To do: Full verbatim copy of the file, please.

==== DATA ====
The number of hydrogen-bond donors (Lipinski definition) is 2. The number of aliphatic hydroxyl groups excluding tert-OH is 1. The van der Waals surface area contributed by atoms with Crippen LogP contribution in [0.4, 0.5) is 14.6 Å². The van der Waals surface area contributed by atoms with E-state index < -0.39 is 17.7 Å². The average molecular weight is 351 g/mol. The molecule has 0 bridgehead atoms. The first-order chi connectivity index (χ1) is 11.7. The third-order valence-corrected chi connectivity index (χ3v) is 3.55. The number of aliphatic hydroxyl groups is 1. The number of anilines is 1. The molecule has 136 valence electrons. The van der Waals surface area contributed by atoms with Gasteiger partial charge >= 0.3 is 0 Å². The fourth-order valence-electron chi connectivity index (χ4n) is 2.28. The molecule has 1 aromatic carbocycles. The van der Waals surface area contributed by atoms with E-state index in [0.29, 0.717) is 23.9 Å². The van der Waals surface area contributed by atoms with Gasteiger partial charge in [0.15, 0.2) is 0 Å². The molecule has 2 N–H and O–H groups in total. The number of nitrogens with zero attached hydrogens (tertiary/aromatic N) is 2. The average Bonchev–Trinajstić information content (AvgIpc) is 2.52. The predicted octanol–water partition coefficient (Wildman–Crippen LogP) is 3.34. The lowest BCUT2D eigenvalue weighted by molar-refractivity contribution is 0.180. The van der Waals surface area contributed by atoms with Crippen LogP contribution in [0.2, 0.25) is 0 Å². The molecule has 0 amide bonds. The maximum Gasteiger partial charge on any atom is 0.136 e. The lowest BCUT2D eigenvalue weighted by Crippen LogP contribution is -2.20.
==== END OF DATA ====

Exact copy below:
The number of hydrogen-bond donors (Lipinski definition) is 2. The number of aliphatic hydroxyl groups excluding tert-OH is 1. The van der Waals surface area contributed by atoms with Crippen LogP contribution in [0.4, 0.5) is 14.6 Å². The van der Waals surface area contributed by atoms with E-state index < -0.39 is 17.7 Å². The average molecular weight is 351 g/mol. The molecule has 0 bridgehead atoms. The first-order chi connectivity index (χ1) is 11.7. The third-order valence-corrected chi connectivity index (χ3v) is 3.55. The number of aliphatic hydroxyl groups is 1. The number of anilines is 1. The molecule has 136 valence electrons. The van der Waals surface area contributed by atoms with Gasteiger partial charge >= 0.3 is 0 Å². The fourth-order valence-electron chi connectivity index (χ4n) is 2.28. The molecule has 1 aromatic carbocycles. The van der Waals surface area contributed by atoms with E-state index in [0.29, 0.717) is 23.9 Å². The van der Waals surface area contributed by atoms with Gasteiger partial charge in [0.15, 0.2) is 0 Å². The molecule has 2 N–H and O–H groups in total. The number of nitrogens with zero attached hydrogens (tertiary/aromatic N) is 2. The average Bonchev–Trinajstić information content (AvgIpc) is 2.52. The predicted octanol–water partition coefficient (Wildman–Crippen LogP) is 3.34. The lowest BCUT2D eigenvalue weighted by molar-refractivity contribution is 0.180. The van der Waals surface area contributed by atoms with Crippen LogP contribution in [0.2, 0.25) is 0 Å². The molecule has 0 amide bonds. The maximum Gasteiger partial charge on any atom is 0.136 e. The lowest BCUT2D eigenvalue weighted by Crippen LogP contribution is -2.20.